What sounds intelligent in a conversation or a meeting, or, particularly, in the media, is suspicious.
Heroes are heroes because they are heroic in behavior, not because they won or lost.
A mistake is not something to be determined after the fact, but in the light of the information until that point.
At a given time in the market, the most successful traders are likely to be those that are best fit to the latest cycle. This does not happen too often with dentists or pianists – because these professions are more immune to randomness.
Loyalty to ideas is not a good thing for traders, scientists – or anyone.
For instance, you study every day and learn something in proportion to your studies. If you do not feel that you are going anywhere, your emotions will cause you to become demoralized. But reality rarely gives us the privilege of a satisfying linear positive progression: You may study for a year and learn nothing, then, unless you are disheartened by the empty results and give up, something will come to you in a flash.
Too much success is the enemy; too much failure is demoralizing. I would like the option of having neither.
We never fail to be surprised when noticing that people a couple of dozen centuries removed from u scan exhibit similar sensibility and feelings. What used to strike me as a child upon visiting museums is that ancient Greek statues exhibit men with traits indistinguishable from ours. I was so wrong to believe the 2,200 years was a long time. Proust wrote frequently about the surprise people ah when coming across emotions in Homeric heroes that are similar to those we experience today. By genetic standards, these Homeric heroes of thirty centuries ago in all likelihood have the exact identical makeup as the pudgy middle-aged man you see schlepping groceries in the parking lot. More than that. In fact, we are truly identical to the man who perhaps 80 centuries ago started being called “civilized,” in that strip of land stretching from southeastern Syria to southwestern Mesopotamia.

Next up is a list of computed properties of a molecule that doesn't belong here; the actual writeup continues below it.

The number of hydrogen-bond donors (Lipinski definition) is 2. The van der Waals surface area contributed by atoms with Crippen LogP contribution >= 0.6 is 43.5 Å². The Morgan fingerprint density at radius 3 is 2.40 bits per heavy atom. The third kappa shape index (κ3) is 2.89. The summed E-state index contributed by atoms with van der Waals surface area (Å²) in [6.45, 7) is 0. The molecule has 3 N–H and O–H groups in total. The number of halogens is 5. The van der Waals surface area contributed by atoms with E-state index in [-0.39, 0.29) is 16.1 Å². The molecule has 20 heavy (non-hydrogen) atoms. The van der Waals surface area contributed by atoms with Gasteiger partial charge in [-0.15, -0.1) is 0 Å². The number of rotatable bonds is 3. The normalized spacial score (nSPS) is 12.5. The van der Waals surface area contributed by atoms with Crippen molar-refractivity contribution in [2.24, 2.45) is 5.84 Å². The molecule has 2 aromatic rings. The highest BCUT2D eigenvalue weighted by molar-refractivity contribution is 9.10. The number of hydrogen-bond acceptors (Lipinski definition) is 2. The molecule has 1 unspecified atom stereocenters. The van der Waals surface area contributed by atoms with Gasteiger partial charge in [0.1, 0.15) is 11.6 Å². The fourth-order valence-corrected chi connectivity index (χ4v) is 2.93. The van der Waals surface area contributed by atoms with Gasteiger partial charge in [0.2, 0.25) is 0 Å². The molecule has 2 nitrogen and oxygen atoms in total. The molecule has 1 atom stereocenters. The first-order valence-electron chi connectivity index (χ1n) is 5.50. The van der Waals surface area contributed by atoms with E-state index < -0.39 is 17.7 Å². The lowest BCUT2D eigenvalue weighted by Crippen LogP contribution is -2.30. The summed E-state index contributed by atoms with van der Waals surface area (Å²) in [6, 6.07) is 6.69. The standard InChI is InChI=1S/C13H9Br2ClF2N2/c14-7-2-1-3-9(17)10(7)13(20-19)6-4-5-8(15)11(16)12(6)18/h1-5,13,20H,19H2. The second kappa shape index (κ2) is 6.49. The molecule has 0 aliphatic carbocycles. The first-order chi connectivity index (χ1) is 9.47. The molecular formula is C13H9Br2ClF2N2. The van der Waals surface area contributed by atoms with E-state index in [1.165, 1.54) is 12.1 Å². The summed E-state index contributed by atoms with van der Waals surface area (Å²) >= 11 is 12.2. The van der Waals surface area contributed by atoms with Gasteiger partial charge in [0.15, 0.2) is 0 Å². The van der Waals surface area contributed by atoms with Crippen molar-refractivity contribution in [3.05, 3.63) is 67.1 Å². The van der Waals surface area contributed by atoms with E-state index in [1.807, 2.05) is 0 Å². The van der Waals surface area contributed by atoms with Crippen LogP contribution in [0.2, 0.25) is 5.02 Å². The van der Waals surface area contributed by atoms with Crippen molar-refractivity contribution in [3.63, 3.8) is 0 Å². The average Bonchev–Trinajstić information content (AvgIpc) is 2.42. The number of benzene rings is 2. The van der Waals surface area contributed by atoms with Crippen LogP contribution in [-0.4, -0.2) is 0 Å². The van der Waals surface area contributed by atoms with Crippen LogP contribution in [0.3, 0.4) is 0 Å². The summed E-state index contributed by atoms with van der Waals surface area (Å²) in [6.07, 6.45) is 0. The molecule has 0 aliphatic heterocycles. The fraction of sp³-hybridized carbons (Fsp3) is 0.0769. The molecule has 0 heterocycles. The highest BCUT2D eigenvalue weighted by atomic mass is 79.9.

The implication is that we feel emotions then find an explanation.
What is random and what you do not know are functionally the same.
No matter how sophisticated our choices, how good we are at dominating the odds, randomness will have the last word. We are left only with divinity as a solution – dignity defined as the execution of a protocol of behavior that does not depend on the immediate circumstance. It may not be the optimal one, but it certainly is the one that makes us feel best. Grace under pressure, for example. Or in deciding not to toady up to someone, whatever the reward. Or in fighting a duel to save face. Or in signaling to a prospective mate during courtship: “Listen, I have a crush on you; I am obsessed with you, but I will not do a thing to compromise my dignity. Accordingly, the slightest snub and you will never see me again.”
We know that people of a happy disposition tend to be of the satisficing kind, with a set idea of what they want in life and an ability to stop upon gaining satisfaction. Their goals and desires do not move along with the experiences. They do not tend to experience the internal treadmill effects of constantly trying to improve on their consumption of goods by seeking higher and higher levels of sophistication. In other words, they are neither avaricious nor insatiable. An optimizer is the kind of person who will uproot himself and change his official residence just to reduce his tax bill by a few percentage points. Getting rich results in his seeing flaws in the goods and services he buys. The coffee is not warm enough. The cook no longer deserves the three stars given him by the Michelin guide (he will write the editor). The table is too far from the window. People who get promoted to important positions usually suffer from tightness of schedules: Everything has an allotted time.